Rainer Bakke, the assistant minister of energy in Germany, and the man now responsible for that country’s “energiewende”, or energy transition, said that the Paris agreement would not have been possible without success storie of renewable energy in last 15 years.

“When we reached the Kyoto agreement (Protocol), renewable energy was looked upon as luxury, as very expensive, and something that only rich countries could afford,.

“That has changed completlely,” he said. He pointed to the huge growth in investment in developing countries such as China and India, but also Mexico, Morocco, and South Africa. “They now run the show. Costs keep falling, and amazingly, we are seeing little negative impact (on this growth) from low fossil fuel prices.”

Bakke noted that Germany’s share of renewables had jumped from 27 per cent to 32 per cent, a growth of five percentage points that was unrivalled. “Such a leap has never been before,” he said.

Last year, IRENA produced a study that suggested a rapid uptake of renewables, and increases in investment in energy efficiency, could deliver much of the task limiting global warming to 2C.

The latest IRENA report said renewable energy could prove an answer to both the challenges of sluggic economic growth and the mounting need to decarbonise the global economy,

“Countries are looking for solutions to improve their economic performance while minimising further greenhouse gas emissions.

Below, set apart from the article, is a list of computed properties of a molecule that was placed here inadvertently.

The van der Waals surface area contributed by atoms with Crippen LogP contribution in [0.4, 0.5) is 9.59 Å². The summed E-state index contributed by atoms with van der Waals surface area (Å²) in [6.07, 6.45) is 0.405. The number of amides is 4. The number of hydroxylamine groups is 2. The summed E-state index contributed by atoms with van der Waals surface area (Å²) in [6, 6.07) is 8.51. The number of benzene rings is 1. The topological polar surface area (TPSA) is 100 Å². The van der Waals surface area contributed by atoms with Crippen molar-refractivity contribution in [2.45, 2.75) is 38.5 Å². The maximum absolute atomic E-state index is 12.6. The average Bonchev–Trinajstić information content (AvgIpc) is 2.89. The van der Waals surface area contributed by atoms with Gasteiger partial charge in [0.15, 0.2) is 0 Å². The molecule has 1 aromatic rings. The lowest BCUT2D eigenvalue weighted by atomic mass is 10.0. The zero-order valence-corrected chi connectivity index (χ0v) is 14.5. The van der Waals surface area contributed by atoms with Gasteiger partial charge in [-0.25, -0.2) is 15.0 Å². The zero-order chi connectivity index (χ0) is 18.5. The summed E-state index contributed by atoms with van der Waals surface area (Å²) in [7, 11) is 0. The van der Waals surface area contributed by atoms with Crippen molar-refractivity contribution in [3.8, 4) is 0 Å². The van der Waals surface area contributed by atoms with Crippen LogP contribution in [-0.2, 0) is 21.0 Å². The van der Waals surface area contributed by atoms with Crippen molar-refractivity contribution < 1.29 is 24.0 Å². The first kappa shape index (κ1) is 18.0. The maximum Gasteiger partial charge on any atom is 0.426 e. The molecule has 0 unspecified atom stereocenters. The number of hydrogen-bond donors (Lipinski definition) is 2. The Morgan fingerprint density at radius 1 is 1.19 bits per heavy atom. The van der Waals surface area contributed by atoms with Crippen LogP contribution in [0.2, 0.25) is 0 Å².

“Given this context, renewable energy is emerging not only as a solution to meet growing energy demand while sharply reducing carbon emissions but also as a potential engine for economic growth and diversification.”

On water, the IRENA analysis of selected  countries (UK, US, Germany, Australia and India) finds that increasing renewables penetration significantly reduces water use in the power sector.

On the back of a substantial scale-up of renewable energy deployment, especially solar PV and wind, water withdrawals in 2030 could decline by nearly half for the UK, by more than a quarter for the US, Germany and Australia, and over 10 per cent in India.  

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  • onesecond

    Only the fossils are standing in the way. Time is pressing to finally get them out of power.

  • Phil Gorman

    Is our government mad, bad, or just plain stupid? The whole coalition and half the Labor party should be sued for conflict of interest leading to the gross detriment of the people.